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The Trilemma in History:Tradeoffs among Exchange Rates, Monetary Policies,and Capital Mobility

  • Maurice Obstfeld
  • Jay C.Shambaugh
  • Alan M.Taylor

Recently, the political economy of macroeconomic policy choice has increasingly been guided by the simple prescriptions of the classic trilemma. For example, policymakers often speak of the hollowing out of exchange rate regimes in a world of unstoppable capital mobility; and policy autonomy and a fixed nominal anchor present an unpleasant dichotomy for emerging markets beset by the fear of floating. Yet the trilemma is not an uncontroversial maxim, and its empirical foundations deserve greater attention. Some authors (e.g., Calvo and Reinhart 2001, 2002) have argued that under the modern float there could be limited policy autonomy given the rapid international transmission of interest rate shocks; others (e.g., Bordo and Flandreau 2003) that even under the classical gold standard there actually was considerable policy autonomy given the gold point spread and the use of gold devices and other tricks. Such arguments turn the trilemma on its head. Resolving this debate is ultimately an empirical matter, where the broadest span of data should be scrutinized. Using new techniques to study the coherence of international interest rates at high frequency, in conjunction with an examination of capital mobility policies and a data-based classification of exchange rate regimes, we look at the empirical content of the trilemma based on consistent data over 130+ years. On the whole, the predictions of this influential adage are borne out by history.

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Paper provided by Netherlands Central Bank in its series DNB Staff Reports (discontinued) with number 94.

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Length: 42 pages
Date of creation: 2003
Date of revision:
Handle: RePEc:dnb:staffs:94
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Web page: http://www.dnb.nl/en/

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  1. Paul R. Krugman, 1988. "Target Zones and Exchange Rate Dynamics," NBER Working Papers 2481, National Bureau of Economic Research, Inc.
  2. Maurice Obstfeld & Alan M. Taylor, 1998. "The Great Depression as a Watershed: International Capital Mobility over the Long Run," NBER Chapters, in: The Defining Moment: The Great Depression and the American Economy in the Twentieth Century, pages 353-402 National Bureau of Economic Research, Inc.
  3. Carmen M. Reinhart & Kenneth S. Rogoff, 2004. "The Modern History of Exchange Rate Arrangements: A Reinterpretation," The Quarterly Journal of Economics, MIT Press, vol. 119(1), pages 1-48, February.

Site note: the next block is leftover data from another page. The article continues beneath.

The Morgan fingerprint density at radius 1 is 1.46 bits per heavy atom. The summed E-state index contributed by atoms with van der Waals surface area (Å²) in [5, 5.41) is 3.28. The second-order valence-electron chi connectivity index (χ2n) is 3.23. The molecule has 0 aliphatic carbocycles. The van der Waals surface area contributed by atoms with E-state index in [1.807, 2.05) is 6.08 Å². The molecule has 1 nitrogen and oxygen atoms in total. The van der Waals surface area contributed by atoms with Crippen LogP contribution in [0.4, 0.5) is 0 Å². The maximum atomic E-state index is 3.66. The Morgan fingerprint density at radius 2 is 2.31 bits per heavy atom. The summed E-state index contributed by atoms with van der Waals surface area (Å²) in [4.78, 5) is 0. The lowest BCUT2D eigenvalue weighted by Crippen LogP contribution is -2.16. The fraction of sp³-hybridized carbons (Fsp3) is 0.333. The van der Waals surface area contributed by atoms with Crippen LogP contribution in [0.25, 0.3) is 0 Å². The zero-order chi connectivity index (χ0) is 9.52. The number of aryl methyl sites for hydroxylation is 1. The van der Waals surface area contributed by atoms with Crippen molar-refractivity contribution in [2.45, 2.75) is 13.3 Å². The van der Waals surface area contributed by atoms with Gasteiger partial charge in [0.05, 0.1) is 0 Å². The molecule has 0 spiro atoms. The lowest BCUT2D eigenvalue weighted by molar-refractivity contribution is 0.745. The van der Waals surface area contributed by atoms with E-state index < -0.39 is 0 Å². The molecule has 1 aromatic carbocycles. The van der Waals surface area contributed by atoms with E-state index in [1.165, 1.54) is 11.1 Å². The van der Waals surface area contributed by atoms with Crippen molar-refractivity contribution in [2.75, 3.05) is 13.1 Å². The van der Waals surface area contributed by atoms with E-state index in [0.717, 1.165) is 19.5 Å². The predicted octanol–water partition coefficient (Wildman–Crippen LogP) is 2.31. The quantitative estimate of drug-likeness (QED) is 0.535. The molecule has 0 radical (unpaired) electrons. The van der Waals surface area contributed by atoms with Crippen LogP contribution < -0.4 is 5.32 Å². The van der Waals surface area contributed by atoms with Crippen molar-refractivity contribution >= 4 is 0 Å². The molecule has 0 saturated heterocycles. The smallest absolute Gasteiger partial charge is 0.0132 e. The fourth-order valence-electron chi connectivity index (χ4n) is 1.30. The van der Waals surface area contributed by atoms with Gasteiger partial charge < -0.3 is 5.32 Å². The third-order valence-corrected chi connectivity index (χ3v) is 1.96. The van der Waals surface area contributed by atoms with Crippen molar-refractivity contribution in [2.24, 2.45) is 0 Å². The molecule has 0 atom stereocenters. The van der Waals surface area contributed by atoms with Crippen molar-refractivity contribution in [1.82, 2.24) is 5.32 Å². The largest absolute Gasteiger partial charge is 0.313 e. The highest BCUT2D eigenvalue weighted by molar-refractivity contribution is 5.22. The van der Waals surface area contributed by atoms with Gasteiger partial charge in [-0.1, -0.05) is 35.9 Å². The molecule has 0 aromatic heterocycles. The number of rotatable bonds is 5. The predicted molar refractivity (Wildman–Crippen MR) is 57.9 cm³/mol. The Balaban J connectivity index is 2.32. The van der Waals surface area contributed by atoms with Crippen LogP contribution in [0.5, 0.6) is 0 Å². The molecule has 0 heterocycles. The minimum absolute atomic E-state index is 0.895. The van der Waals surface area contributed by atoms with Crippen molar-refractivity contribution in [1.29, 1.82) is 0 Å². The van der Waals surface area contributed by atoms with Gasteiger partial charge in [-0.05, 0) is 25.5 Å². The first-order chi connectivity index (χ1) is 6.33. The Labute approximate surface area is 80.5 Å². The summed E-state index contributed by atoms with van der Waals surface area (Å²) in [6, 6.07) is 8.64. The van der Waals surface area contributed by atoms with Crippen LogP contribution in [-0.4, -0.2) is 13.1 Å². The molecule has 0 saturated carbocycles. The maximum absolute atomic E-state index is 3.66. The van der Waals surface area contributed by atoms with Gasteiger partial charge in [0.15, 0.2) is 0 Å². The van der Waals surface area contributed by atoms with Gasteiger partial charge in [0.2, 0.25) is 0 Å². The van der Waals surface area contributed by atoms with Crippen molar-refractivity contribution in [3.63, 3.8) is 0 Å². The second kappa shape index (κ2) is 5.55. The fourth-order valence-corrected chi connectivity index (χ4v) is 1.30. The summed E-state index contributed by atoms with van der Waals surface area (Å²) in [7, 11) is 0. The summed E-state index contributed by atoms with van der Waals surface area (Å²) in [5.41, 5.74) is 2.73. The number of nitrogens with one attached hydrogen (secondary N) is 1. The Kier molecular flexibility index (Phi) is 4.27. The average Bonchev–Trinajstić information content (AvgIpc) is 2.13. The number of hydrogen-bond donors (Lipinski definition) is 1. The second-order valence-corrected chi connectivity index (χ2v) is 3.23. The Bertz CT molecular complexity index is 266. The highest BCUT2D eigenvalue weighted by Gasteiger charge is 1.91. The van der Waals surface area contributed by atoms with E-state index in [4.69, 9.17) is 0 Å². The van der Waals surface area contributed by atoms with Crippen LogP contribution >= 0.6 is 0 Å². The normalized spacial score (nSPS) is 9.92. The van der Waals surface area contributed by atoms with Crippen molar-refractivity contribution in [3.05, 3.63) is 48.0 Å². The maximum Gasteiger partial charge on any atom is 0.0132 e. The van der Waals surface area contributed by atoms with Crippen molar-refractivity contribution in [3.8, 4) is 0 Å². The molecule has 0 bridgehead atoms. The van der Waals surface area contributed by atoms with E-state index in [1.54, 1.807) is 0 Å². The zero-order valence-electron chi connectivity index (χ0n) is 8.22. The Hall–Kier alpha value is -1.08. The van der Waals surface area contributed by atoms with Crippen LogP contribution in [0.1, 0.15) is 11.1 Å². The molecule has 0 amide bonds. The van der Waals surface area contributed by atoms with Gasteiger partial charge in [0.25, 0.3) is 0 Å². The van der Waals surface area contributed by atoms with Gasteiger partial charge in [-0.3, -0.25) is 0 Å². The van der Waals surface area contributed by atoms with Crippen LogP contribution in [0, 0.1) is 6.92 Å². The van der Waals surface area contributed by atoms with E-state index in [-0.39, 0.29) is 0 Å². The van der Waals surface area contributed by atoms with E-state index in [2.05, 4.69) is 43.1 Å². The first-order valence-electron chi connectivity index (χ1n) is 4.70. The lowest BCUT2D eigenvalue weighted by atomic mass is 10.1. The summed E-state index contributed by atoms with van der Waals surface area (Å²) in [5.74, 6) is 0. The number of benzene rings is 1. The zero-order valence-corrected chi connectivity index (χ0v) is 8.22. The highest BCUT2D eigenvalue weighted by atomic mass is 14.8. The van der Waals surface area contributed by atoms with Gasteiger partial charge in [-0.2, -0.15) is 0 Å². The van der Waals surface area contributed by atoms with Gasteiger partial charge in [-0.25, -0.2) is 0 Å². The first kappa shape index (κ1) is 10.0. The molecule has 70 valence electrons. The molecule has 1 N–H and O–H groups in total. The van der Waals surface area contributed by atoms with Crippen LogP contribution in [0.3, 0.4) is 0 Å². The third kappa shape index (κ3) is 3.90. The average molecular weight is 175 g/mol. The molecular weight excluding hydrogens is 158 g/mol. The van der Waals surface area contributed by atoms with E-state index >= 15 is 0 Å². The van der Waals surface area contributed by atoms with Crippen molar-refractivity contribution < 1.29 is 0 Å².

4. Frankel, Jeffrey & Schmukler, Sergio L. & Serven, Luis, 2004. "Global transmission of interest rates: monetary independence and currency regime," Journal of International Money and Finance, Elsevier, vol. 23(5), pages 701-733, September.
  5. Maurice Obstfeld & Alan M. Taylor, 2003. "Globalization and Capital Markets," NBER Chapters, in: Globalization in Historical Perspective, pages 121-188 National Bureau of Economic Research, Inc.
  6. Rose, Andrew K., 1996. "Explaining exchange rate volatility: an empirical analysis of 'the holy trinity' of monetary independence, fixed exchange rates, and capital mobility," Journal of International Money and Finance, Elsevier, vol. 15(6), pages 925-945, December.
  7. Granger, C. W. J. & Newbold, P., 1974. "Spurious regressions in econometrics," Journal of Econometrics, Elsevier, vol. 2(2), pages 111-120, July.
  8. Maurice Obstfeld & Kenneth Rogoff, 1995. "The Mirage of Fixed Exchange Rates," Journal of Economic Perspectives, American Economic Association, vol. 9(4), pages 73-96, Fall.
  9. Guillermo A. Calvo & Carmen M. Reinhart, 2000. "Fear of Floating," NBER Working Papers 7993, National Bureau of Economic Research, Inc.
  10. Serena Ng & Pierre Perron, 1997. "Lag Length Selection and the Construction of Unit Root Tests with Good Size and Power," Boston College Working Papers in Economics 369, Boston College Department of Economics, revised 01 Sep 2000.
  11. Larry D. Neal & Marc D. Weidenmier, 2003. "Crises in the Global Economy from Tulips to Today," NBER Chapters, in: Globalization in Historical Perspective, pages 473-514 National Bureau of Economic Research, Inc.
  12. Svensson, Lars E. O., 1991. "The term structure of interest rate differentials in a target zone : Theory and Swedish data," Journal of Monetary Economics, Elsevier, vol. 28(1), pages 87-116, August.
  13. Bordo, Michael D & Flandreau, Marc, 2001. "Core, Periphery, Exchange Rate Regimes and Globalization," CEPR Discussion Papers 3077, C.E.P.R. Discussion Papers.
  14. Peter C.B. Phillips, 1986. "Regression Theory for Near-Integrated Time Series," Cowles Foundation Discussion Papers 781R, Cowles Foundation for Research in Economics, Yale University, revised Jan 1987.
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  19. Jay C. Shambaugh, 2004. "The Effect of Fixed Exchange Rates on Monetary Policy," The Quarterly Journal of Economics, MIT Press, vol. 119(1), pages 300-351, February.
  20. Kenneth A. Froot & Maurice Obstfeld, 1989. "Stochastic Process Switching: Some Simple Solutions," NBER Working Papers 2998, National Bureau of Economic Research, Inc.
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  23. Christopher M. Meissner, 2002. "A New World Order: Explaining the Emergence of the Classical Gold Standard," NBER Working Papers 9233, National Bureau of Economic Research, Inc.
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